When you read Guatemalan poet Julia Esquivel’s take on the Bread of the World, you get a different sense of the image. It may be metaphorical bread that consoles, but isn’t it also nutritious bread that feeds the body? Yes, Jesus teaches that we cannot live by bread alone, but it is difficult to hear and embrace a metaphor, no matter how lovely, when your stomach is hurting from hunger. Remember the multitudes he refused to send away hungry, even when the disciples insisted they had little or nothing to give. Christ made a way where there seemed to be no way. Where is the Light and the Truth, the Way and the Hope, the Love of Christ Jesus, if there is not both Bread of the World and bread for the world?
In a short while we will gather around Christ’s communion table. Today, as we have before, we will read a Litany of Bread, as we share a variety of breads from different cultures all around the world. The litany teaches us very specific things about the people whose bread we will be sharing. If being in a community of the Spirit means anything to us, let us listen for what the Spirit says in many different forms.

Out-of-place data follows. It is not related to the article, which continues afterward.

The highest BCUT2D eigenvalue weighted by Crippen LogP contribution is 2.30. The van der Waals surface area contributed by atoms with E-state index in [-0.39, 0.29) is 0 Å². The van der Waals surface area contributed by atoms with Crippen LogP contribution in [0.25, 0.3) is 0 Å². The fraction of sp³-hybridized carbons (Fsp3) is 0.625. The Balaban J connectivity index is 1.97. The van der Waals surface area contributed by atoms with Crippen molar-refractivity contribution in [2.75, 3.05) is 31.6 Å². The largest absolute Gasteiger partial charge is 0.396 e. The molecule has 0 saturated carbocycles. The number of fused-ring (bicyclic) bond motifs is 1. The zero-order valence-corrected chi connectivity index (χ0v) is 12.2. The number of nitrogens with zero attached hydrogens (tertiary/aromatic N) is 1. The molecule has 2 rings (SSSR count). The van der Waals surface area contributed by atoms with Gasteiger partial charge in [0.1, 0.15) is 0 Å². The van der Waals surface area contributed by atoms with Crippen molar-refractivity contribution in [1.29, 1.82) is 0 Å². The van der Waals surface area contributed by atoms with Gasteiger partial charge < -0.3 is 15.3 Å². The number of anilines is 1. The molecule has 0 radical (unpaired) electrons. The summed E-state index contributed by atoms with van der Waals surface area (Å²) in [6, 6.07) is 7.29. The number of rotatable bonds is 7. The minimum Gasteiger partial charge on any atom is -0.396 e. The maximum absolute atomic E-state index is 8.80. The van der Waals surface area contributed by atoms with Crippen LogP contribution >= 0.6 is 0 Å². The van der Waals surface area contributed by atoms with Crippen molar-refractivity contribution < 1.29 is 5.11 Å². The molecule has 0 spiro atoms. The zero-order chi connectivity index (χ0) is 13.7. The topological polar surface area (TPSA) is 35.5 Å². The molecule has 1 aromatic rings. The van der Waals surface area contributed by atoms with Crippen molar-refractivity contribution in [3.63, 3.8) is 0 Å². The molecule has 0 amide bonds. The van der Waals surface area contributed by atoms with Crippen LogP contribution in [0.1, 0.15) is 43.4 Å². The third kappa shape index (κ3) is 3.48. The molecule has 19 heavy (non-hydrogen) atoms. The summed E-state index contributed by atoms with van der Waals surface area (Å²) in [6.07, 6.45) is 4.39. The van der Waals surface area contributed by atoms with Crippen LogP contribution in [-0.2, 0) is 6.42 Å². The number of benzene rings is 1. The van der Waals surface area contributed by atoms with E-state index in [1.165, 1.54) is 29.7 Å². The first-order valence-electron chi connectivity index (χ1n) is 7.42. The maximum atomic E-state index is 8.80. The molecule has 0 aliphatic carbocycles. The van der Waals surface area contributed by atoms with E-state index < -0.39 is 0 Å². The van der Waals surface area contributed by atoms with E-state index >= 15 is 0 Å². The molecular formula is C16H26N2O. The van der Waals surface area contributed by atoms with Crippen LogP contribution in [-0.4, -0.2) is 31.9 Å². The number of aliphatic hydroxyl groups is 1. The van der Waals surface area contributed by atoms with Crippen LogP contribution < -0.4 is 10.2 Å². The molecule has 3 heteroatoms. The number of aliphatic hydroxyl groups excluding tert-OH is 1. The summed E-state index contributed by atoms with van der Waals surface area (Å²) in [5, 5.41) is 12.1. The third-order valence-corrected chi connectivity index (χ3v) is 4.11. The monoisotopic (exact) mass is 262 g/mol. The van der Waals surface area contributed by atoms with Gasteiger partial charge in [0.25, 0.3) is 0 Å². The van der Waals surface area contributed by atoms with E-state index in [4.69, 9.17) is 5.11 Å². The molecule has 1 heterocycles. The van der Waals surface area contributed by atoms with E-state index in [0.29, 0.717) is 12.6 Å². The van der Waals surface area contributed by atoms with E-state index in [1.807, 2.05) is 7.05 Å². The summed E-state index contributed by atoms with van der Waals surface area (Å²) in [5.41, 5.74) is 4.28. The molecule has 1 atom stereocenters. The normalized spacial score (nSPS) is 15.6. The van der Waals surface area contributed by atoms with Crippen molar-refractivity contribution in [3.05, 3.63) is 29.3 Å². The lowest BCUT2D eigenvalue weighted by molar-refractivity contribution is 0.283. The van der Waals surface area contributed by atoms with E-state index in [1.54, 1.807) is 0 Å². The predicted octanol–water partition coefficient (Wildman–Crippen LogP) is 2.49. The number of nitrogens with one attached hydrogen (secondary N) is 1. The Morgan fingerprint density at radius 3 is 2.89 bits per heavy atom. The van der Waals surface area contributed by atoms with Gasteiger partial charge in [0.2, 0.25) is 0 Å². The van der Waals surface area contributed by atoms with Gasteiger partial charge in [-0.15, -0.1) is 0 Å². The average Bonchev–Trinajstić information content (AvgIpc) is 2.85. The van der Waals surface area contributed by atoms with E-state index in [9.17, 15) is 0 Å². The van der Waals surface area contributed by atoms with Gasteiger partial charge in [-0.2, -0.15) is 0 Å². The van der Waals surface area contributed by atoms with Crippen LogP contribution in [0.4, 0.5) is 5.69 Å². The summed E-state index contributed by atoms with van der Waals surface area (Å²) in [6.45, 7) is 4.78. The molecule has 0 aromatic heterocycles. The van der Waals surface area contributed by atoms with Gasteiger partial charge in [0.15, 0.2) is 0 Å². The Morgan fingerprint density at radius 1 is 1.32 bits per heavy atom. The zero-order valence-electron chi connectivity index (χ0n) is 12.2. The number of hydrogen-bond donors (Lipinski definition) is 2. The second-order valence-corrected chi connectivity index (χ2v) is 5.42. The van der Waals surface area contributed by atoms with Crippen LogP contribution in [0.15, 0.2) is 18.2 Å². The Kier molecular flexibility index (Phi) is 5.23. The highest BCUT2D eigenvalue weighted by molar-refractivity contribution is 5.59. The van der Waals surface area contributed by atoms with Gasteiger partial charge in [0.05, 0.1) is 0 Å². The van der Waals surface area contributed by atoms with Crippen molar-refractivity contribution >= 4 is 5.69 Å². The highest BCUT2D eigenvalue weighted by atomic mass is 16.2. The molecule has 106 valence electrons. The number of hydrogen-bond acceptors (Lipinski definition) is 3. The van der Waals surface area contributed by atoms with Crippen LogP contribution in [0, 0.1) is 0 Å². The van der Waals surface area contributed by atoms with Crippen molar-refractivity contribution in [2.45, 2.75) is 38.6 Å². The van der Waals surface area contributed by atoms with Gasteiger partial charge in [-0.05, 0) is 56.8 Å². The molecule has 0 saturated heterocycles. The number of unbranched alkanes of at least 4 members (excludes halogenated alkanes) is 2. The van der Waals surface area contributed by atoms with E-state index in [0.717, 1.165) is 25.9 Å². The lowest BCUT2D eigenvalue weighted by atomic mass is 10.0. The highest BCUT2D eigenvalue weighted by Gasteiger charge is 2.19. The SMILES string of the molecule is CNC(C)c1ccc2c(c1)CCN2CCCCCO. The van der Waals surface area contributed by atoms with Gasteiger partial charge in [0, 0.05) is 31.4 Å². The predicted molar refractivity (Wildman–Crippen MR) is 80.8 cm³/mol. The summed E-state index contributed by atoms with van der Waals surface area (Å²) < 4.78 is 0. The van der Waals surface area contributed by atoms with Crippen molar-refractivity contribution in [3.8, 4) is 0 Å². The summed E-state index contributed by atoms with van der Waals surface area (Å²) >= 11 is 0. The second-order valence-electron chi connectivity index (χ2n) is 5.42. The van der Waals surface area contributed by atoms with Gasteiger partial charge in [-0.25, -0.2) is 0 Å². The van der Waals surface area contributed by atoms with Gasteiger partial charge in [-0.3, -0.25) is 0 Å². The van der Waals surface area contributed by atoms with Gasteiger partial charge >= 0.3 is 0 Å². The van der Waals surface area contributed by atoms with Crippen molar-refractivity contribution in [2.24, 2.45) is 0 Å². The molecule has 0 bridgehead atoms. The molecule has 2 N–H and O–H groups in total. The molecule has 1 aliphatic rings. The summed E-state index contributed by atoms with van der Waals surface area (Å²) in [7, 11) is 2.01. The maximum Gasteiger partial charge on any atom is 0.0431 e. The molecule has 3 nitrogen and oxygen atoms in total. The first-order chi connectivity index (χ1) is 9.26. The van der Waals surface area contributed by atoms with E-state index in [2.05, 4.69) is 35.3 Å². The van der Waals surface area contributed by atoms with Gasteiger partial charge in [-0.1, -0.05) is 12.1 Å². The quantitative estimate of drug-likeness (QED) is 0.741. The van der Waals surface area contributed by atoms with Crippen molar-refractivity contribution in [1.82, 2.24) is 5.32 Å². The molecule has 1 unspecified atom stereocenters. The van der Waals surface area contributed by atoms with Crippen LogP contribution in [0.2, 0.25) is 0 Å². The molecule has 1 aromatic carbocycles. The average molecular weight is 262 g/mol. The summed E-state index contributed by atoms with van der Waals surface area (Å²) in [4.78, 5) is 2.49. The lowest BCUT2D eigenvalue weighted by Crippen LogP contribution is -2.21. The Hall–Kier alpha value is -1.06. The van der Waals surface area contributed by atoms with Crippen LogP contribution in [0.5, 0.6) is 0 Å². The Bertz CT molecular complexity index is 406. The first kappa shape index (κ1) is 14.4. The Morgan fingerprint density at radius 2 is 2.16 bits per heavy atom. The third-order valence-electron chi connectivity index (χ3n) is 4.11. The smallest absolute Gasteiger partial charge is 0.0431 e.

Before the Litany, I will share an Invitation to the Table, drawn from the work of the World Student Christian Federation. The prayer comes from workers in a community soup kitchen in the shanty towns of Lima, Peru, a venue radically different from any we generally occupy. The prayer begins, “God, food of the poor; Christ, our bread; give us a taste of the tender bread from your creation’s table…” There are hungry people out there, hungry for the Bread of the World, hungry in both soul and body. Following the Self-giving One, the Christ of Great Compassion, can we put ourselves aside, and help others get ahead, not obsessed with getting our own advantage, forgetting ourselves long enough to lend a helping hand?
The prayer concludes by recognizing Christ as “a loaf that makes us human, joined hand in hand, working and sharing…a warm loaf that makes us…[Christ’s] beloved family.” Mind and heart, soul and body, feed us, Bread of the World, feed the whole of creation, feed us all till we want no more. Amen.